Holidaymakers are being charged too much for their foreign currency because of complex charges and misleading information, according to watchdog group Consumer Focus.
UK travellers exchange around £27bn each year and Consumer Focus questions whether much of the estimated £1bn charged in fees is warranted. It has submitted a so-called super-complaint to the Office of Fair Trading (OFT).
Consumer Focus claims that converting £500 into euros at banks or currency exchange companies can cost between £10 and £30, even though the service provided was essentially the same. It has also raised questions about charges when using credit or debit cards overseas.
Areas of concern include:
- Complex card charges that prevent holidaymakers shopping around for a better deal
- Charges for buying currency in the UK with a card failing to reflect the costs of processing the payment
- Hidden mark-ups that make marketing phrases such as ‘0% commission’ misleading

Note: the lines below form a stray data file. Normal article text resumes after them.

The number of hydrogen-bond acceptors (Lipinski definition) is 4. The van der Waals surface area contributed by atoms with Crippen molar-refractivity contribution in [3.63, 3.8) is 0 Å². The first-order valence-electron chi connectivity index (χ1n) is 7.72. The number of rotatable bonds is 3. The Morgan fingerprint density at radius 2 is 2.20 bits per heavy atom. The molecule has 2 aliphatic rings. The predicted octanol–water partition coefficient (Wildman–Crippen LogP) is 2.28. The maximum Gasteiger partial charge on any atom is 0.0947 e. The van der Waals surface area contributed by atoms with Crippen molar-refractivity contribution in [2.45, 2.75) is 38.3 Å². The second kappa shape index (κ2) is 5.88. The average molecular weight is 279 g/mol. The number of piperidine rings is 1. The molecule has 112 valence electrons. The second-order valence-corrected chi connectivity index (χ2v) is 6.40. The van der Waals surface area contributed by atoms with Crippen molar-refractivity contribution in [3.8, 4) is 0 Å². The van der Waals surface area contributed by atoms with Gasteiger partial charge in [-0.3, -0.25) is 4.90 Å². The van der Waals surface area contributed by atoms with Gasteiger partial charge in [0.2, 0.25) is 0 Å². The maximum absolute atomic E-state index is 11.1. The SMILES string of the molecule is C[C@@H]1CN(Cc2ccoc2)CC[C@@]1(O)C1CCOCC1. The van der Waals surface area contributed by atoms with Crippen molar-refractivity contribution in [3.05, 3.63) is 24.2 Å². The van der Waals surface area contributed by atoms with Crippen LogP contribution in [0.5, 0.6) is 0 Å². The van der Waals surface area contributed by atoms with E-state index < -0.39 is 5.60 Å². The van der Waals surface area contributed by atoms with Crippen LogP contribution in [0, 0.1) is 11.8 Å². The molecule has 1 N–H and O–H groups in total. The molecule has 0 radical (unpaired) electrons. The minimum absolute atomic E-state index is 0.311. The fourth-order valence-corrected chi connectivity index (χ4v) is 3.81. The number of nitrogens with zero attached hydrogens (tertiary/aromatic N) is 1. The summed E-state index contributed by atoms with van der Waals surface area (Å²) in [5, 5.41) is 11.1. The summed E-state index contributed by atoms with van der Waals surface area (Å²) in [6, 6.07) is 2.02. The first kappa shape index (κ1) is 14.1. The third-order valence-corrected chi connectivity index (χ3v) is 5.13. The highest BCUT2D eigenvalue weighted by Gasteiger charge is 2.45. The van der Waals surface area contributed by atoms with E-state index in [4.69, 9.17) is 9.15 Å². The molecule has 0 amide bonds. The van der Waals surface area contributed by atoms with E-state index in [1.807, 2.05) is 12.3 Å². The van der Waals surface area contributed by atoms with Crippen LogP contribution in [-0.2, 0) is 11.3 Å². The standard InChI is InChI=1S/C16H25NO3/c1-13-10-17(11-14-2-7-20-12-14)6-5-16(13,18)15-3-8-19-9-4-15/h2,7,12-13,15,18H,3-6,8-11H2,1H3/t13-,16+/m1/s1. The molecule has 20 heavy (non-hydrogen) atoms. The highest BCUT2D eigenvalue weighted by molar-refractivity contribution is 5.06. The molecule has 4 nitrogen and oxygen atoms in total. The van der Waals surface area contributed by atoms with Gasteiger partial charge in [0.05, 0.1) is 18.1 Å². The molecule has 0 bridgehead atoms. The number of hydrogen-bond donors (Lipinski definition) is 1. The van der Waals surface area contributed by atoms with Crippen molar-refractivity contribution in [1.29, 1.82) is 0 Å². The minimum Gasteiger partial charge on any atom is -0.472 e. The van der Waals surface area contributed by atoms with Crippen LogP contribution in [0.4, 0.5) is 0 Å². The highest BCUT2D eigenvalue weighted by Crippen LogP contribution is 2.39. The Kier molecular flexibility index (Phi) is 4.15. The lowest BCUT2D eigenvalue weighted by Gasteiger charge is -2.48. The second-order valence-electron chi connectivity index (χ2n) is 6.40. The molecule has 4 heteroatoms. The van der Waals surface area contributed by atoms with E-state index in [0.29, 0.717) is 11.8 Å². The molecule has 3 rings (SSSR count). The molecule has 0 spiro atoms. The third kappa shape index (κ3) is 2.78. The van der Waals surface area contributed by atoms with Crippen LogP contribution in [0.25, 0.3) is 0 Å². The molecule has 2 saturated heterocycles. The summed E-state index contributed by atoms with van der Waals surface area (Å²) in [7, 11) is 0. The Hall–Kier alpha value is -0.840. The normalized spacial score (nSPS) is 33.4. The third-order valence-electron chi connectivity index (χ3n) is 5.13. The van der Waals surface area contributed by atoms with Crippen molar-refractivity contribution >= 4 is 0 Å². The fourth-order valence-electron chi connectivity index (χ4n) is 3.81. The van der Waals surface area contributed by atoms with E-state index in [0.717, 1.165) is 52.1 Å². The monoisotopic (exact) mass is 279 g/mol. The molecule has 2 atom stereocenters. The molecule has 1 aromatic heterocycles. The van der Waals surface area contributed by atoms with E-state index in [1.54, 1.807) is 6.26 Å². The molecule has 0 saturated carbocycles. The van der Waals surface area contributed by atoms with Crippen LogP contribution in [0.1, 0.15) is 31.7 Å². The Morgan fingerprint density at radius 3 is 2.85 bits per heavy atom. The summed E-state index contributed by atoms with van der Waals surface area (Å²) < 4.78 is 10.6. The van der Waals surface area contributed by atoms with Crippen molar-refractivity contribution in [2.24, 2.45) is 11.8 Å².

Consumer Focus chief executive Mike O'Connor said: “Individuals buy holiday money infrequently and so may not shop around much or may just stick with the same supplier.
“A cocktail of confusing charges and poor transparency means collectively we are losing out in a big way.”
A super-complaint can be made by a designated consumer group to the OFT if an issue is ‘significantly harming the interests of consumers’.
The OFT has 90 days to respond by stating what action, if any, it plans to take on the issue and the reasons behind its decision.
The British Bankers’ Association, which represents the major UK banks, said it was disappointed Consumer Focus had failed to talk to the industry before submitting the complaint.